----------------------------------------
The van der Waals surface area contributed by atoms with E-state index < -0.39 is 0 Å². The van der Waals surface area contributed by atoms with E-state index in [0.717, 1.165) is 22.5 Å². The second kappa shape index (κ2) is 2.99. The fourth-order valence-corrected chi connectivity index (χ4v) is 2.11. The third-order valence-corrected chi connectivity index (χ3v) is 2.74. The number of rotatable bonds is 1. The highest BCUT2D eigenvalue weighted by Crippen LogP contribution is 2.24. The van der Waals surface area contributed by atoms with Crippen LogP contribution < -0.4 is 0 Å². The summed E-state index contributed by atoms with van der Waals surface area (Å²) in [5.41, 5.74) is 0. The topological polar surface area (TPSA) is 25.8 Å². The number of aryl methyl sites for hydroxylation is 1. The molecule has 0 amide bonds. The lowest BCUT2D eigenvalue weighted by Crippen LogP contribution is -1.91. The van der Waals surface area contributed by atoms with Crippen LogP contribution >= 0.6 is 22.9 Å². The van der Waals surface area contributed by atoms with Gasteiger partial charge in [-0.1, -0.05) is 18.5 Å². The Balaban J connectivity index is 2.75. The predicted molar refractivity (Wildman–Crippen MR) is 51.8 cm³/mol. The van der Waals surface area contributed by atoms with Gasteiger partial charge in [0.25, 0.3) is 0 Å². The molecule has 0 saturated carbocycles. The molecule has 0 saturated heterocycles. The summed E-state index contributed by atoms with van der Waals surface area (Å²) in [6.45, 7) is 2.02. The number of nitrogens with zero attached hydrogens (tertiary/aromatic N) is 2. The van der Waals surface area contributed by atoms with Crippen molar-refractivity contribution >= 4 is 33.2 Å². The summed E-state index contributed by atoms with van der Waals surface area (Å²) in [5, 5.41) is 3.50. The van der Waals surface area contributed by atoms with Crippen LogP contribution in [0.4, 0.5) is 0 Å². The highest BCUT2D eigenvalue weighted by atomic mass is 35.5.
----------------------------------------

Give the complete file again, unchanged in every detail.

The van der Waals surface area contributed by atoms with E-state index < -0.39 is 0 Å². The van der Waals surface area contributed by atoms with E-state index in [0.717, 1.165) is 22.5 Å². The second kappa shape index (κ2) is 2.99. The fourth-order valence-corrected chi connectivity index (χ4v) is 2.11. The third-order valence-corrected chi connectivity index (χ3v) is 2.74. The number of rotatable bonds is 1. The highest BCUT2D eigenvalue weighted by Crippen LogP contribution is 2.24. The van der Waals surface area contributed by atoms with Crippen LogP contribution < -0.4 is 0 Å². The summed E-state index contributed by atoms with van der Waals surface area (Å²) in [5.41, 5.74) is 0. The topological polar surface area (TPSA) is 25.8 Å². The number of aryl methyl sites for hydroxylation is 1. The molecule has 0 amide bonds. The lowest BCUT2D eigenvalue weighted by Crippen LogP contribution is -1.91. The van der Waals surface area contributed by atoms with Crippen LogP contribution >= 0.6 is 22.9 Å². The van der Waals surface area contributed by atoms with Gasteiger partial charge in [-0.1, -0.05) is 18.5 Å². The Balaban J connectivity index is 2.75. The predicted molar refractivity (Wildman–Crippen MR) is 51.8 cm³/mol. The van der Waals surface area contributed by atoms with Gasteiger partial charge in [0.25, 0.3) is 0 Å². The molecule has 0 saturated carbocycles. The molecule has 0 saturated heterocycles. The summed E-state index contributed by atoms with van der Waals surface area (Å²) in [6.45, 7) is 2.02. The number of nitrogens with zero attached hydrogens (tertiary/aromatic N) is 2. The van der Waals surface area contributed by atoms with Crippen molar-refractivity contribution >= 4 is 33.2 Å². The summed E-state index contributed by atoms with van der Waals surface area (Å²) in [5, 5.41) is 3.50. The van der Waals surface area contributed by atoms with Crippen LogP contribution in [0.4, 0.5) is 0 Å². The highest BCUT2D eigenvalue weighted by atomic mass is 35.5.